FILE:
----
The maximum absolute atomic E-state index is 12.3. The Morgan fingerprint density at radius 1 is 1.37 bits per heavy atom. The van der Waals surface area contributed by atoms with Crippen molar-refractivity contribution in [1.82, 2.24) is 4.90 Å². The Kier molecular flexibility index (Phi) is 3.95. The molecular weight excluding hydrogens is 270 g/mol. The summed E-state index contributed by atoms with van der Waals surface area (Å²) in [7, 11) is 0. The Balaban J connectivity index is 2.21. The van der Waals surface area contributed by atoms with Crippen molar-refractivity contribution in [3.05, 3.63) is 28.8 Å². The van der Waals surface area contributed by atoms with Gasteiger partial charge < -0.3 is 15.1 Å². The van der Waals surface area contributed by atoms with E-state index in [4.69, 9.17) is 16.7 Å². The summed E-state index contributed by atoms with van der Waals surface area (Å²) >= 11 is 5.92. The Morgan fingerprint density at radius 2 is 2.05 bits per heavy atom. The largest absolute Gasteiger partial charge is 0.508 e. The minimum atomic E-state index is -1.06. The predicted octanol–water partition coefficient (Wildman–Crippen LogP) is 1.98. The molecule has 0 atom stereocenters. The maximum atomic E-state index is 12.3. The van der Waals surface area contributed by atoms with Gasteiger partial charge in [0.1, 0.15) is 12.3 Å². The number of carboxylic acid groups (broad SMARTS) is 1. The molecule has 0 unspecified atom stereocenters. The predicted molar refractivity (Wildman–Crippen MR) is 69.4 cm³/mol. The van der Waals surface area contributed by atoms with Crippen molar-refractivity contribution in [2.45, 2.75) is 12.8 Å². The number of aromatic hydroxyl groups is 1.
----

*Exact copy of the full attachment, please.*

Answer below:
The maximum absolute atomic E-state index is 12.3. The Morgan fingerprint density at radius 1 is 1.37 bits per heavy atom. The van der Waals surface area contributed by atoms with Crippen molar-refractivity contribution in [1.82, 2.24) is 4.90 Å². The Kier molecular flexibility index (Phi) is 3.95. The molecular weight excluding hydrogens is 270 g/mol. The summed E-state index contributed by atoms with van der Waals surface area (Å²) in [7, 11) is 0. The Balaban J connectivity index is 2.21. The van der Waals surface area contributed by atoms with Crippen molar-refractivity contribution in [3.05, 3.63) is 28.8 Å². The van der Waals surface area contributed by atoms with Gasteiger partial charge < -0.3 is 15.1 Å². The van der Waals surface area contributed by atoms with E-state index in [4.69, 9.17) is 16.7 Å². The summed E-state index contributed by atoms with van der Waals surface area (Å²) >= 11 is 5.92. The Morgan fingerprint density at radius 2 is 2.05 bits per heavy atom. The largest absolute Gasteiger partial charge is 0.508 e. The minimum atomic E-state index is -1.06. The predicted octanol–water partition coefficient (Wildman–Crippen LogP) is 1.98. The molecule has 0 atom stereocenters. The maximum atomic E-state index is 12.3. The van der Waals surface area contributed by atoms with Gasteiger partial charge in [0.1, 0.15) is 12.3 Å². The number of carboxylic acid groups (broad SMARTS) is 1. The molecule has 0 unspecified atom stereocenters. The predicted molar refractivity (Wildman–Crippen MR) is 69.4 cm³/mol. The van der Waals surface area contributed by atoms with Crippen molar-refractivity contribution in [2.45, 2.75) is 12.8 Å². The number of aromatic hydroxyl groups is 1.